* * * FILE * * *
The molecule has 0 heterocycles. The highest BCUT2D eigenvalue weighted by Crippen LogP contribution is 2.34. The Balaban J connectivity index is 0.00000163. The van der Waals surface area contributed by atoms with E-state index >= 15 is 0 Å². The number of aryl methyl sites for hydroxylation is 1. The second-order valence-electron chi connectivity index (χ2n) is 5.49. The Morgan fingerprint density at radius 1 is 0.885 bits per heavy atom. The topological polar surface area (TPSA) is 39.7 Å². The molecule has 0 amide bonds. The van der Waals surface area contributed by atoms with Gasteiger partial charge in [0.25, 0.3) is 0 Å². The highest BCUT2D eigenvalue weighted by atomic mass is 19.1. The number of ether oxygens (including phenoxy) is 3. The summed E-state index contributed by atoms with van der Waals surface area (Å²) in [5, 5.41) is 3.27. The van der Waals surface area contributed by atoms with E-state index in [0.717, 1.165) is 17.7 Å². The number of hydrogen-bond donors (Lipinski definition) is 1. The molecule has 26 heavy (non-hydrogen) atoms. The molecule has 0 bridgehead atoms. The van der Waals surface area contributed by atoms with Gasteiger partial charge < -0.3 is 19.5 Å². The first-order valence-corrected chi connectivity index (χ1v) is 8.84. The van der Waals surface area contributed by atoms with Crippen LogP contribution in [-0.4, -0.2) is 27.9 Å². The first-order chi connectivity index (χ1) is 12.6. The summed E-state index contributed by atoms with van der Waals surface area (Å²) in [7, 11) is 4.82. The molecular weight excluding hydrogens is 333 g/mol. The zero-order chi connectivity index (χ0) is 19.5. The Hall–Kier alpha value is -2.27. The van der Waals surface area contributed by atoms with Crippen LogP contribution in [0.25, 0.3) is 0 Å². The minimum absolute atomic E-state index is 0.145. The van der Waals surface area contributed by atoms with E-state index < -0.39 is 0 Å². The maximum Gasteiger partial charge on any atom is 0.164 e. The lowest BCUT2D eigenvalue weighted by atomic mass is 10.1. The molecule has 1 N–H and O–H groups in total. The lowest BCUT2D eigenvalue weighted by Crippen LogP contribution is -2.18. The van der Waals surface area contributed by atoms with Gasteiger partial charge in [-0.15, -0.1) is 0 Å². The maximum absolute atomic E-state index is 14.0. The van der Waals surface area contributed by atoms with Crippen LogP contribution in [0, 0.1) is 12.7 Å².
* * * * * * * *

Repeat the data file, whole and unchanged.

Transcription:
The molecule has 0 heterocycles. The highest BCUT2D eigenvalue weighted by Crippen LogP contribution is 2.34. The Balaban J connectivity index is 0.00000163. The van der Waals surface area contributed by atoms with E-state index >= 15 is 0 Å². The number of aryl methyl sites for hydroxylation is 1. The second-order valence-electron chi connectivity index (χ2n) is 5.49. The Morgan fingerprint density at radius 1 is 0.885 bits per heavy atom. The topological polar surface area (TPSA) is 39.7 Å². The molecule has 0 amide bonds. The van der Waals surface area contributed by atoms with Gasteiger partial charge in [0.25, 0.3) is 0 Å². The highest BCUT2D eigenvalue weighted by atomic mass is 19.1. The number of ether oxygens (including phenoxy) is 3. The summed E-state index contributed by atoms with van der Waals surface area (Å²) in [5, 5.41) is 3.27. The van der Waals surface area contributed by atoms with E-state index in [0.717, 1.165) is 17.7 Å². The number of hydrogen-bond donors (Lipinski definition) is 1. The molecule has 26 heavy (non-hydrogen) atoms. The molecule has 0 bridgehead atoms. The van der Waals surface area contributed by atoms with Gasteiger partial charge < -0.3 is 19.5 Å². The first-order valence-corrected chi connectivity index (χ1v) is 8.84. The van der Waals surface area contributed by atoms with Crippen LogP contribution in [-0.4, -0.2) is 27.9 Å². The first-order chi connectivity index (χ1) is 12.6. The summed E-state index contributed by atoms with van der Waals surface area (Å²) in [7, 11) is 4.82. The molecular weight excluding hydrogens is 333 g/mol. The zero-order chi connectivity index (χ0) is 19.5. The Hall–Kier alpha value is -2.27. The van der Waals surface area contributed by atoms with Crippen LogP contribution in [0.25, 0.3) is 0 Å². The minimum absolute atomic E-state index is 0.145. The van der Waals surface area contributed by atoms with E-state index < -0.39 is 0 Å². The maximum Gasteiger partial charge on any atom is 0.164 e. The lowest BCUT2D eigenvalue weighted by atomic mass is 10.1. The molecule has 1 N–H and O–H groups in total. The lowest BCUT2D eigenvalue weighted by Crippen LogP contribution is -2.18. The van der Waals surface area contributed by atoms with Gasteiger partial charge in [-0.15, -0.1) is 0 Å². The maximum absolute atomic E-state index is 14.0. The van der Waals surface area contributed by atoms with Crippen LogP contribution in [0, 0.1) is 12.7 Å².